A new, confirmed case of Shiga-toxin-producing E. coli (STEC) that may be related to animals at the San Diego County Fair has been reported, the County of San Diego Health and Human Services Agency announced today. Meanwhile, lab results have confirmed a previously reported case.
The new case is a 6-year-old boy who attended animal displays at the fair on June 22 and started exhibiting symptoms June 26. He was not hospitalized and is now recovering.
The previously reported, and now confirmed case, is a 9-year-old who was not hospitalized and has recovered.
To date there have been a total of five cases linked to contact with animals at the fair: four confirmed cases and one probable case.
“As we continue our investigation, more cases are likely to be reported,” said Wilma J. Wooten, M.D., M.P.H, County public health officer. “This is typical of any public health investigation. Since we asked doctors to be on the lookout for STEC, they are more likely to test patients exhibiting symptoms.”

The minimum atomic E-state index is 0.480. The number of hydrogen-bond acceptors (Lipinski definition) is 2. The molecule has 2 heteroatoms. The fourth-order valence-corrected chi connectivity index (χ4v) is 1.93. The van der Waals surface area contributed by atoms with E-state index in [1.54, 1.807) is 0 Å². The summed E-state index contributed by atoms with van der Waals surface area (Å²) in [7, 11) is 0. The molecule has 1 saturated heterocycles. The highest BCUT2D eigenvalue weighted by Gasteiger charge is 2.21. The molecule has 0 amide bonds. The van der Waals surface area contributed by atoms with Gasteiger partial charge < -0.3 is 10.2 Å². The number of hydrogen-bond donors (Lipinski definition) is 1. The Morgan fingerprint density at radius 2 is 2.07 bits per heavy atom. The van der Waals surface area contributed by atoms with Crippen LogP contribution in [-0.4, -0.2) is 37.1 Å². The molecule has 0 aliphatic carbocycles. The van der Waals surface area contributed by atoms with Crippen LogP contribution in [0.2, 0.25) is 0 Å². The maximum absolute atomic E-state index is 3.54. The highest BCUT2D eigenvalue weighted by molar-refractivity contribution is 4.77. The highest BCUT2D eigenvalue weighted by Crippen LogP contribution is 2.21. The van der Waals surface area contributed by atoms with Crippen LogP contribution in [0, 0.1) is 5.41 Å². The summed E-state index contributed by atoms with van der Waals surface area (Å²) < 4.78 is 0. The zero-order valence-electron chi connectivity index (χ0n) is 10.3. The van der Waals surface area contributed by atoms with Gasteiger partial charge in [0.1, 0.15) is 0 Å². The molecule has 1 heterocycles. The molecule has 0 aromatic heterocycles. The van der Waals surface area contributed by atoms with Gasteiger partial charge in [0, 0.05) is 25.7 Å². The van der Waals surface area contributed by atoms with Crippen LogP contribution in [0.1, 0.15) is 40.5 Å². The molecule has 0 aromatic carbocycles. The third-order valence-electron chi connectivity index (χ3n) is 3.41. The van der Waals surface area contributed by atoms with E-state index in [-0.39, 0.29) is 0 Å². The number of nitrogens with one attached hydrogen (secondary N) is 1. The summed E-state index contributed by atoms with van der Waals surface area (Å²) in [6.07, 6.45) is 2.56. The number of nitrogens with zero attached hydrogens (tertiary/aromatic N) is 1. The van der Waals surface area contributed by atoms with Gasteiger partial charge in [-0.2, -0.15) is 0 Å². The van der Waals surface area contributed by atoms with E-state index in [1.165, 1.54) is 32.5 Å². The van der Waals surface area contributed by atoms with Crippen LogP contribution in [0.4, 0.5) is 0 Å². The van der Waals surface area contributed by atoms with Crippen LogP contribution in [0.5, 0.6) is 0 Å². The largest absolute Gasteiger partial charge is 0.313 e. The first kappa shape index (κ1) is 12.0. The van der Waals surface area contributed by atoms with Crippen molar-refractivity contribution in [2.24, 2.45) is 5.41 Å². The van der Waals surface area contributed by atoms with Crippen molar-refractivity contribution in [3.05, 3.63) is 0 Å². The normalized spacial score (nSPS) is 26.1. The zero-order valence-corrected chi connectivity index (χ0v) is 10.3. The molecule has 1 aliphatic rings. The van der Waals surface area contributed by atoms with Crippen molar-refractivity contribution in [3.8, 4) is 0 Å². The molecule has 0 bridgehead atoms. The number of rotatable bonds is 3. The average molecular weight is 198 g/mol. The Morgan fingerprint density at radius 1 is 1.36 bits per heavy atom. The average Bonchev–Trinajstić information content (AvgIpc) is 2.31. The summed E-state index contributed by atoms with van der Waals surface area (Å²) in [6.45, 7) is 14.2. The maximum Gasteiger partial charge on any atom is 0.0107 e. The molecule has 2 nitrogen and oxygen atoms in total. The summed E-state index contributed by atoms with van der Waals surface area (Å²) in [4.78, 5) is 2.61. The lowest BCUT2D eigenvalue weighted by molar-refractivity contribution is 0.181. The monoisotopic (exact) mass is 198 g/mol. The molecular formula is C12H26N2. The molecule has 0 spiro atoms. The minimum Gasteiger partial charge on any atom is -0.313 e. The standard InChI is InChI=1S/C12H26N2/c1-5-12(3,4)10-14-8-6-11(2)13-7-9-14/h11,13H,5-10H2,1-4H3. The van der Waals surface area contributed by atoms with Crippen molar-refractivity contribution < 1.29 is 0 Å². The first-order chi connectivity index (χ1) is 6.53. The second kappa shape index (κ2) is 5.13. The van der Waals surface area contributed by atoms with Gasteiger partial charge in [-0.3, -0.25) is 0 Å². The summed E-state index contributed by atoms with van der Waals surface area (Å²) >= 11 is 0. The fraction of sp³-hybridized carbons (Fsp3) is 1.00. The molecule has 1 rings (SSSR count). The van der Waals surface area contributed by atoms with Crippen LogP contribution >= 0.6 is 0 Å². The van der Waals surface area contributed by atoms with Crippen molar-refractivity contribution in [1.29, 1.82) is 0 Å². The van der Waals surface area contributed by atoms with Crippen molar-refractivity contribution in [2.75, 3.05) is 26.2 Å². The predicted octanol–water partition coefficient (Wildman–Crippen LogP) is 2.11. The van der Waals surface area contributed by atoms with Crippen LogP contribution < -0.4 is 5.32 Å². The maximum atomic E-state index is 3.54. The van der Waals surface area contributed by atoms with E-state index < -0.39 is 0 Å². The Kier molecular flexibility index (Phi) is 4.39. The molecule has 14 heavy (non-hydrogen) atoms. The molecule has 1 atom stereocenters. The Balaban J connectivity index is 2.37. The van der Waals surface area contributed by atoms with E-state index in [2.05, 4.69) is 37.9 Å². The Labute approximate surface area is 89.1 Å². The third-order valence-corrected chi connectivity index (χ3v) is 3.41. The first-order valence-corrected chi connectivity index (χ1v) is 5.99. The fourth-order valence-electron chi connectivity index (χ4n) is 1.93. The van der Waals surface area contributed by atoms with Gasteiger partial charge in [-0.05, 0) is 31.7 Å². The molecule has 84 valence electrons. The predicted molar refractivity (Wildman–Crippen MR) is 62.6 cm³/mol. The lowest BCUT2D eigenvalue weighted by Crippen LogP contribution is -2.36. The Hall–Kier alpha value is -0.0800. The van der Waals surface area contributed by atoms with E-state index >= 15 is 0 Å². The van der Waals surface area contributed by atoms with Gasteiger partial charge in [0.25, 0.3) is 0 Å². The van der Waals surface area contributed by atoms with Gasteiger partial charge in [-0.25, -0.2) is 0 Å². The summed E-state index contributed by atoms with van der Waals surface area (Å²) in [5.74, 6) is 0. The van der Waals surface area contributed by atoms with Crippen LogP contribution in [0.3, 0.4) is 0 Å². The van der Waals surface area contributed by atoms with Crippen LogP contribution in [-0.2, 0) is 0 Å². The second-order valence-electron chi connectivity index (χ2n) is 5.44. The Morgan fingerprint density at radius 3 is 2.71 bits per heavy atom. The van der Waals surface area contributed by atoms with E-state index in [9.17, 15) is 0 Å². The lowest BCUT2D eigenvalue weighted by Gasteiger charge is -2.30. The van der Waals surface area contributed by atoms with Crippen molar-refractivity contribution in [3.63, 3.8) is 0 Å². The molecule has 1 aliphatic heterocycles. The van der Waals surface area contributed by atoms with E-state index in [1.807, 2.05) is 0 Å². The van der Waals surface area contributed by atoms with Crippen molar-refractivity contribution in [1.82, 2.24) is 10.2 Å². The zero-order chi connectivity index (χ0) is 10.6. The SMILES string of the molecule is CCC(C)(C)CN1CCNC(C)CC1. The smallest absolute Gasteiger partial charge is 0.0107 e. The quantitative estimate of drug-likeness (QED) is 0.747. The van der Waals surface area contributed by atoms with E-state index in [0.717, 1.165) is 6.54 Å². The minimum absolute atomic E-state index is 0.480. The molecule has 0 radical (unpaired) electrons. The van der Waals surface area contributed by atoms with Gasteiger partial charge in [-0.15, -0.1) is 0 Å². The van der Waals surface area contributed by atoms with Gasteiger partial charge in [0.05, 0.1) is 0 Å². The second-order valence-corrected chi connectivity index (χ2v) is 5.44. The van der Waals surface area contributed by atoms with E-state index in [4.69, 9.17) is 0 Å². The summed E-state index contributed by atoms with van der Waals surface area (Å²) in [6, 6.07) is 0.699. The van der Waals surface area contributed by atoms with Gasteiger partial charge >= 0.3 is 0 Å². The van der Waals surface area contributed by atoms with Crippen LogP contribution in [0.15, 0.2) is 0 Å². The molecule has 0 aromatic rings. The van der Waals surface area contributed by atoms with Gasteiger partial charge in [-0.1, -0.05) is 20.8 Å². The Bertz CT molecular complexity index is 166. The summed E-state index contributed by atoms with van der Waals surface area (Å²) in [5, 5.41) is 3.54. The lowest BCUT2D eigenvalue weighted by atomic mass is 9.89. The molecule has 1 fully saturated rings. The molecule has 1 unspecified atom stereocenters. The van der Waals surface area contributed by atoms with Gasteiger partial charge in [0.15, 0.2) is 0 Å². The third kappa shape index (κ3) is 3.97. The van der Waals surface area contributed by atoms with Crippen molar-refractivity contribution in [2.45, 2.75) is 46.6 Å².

The first four cases—including the death of a 2-year-old boy—were reported by the Health and Human Services Agency late Friday and County health officials recommended that the San Diego County Fair close all animal exhibits to the public.
Since then, HHSA has assisted a California Department of Food and Agriculture veterinarian to collect environmental samples. Test results from all the specimens are not expected until well after the fair closes.
However, since the incubation period for E. coli is up to 10 days after exposure, and reporting to the health department is often delayed, more cases connected to the fair could be reported through the middle of next week.
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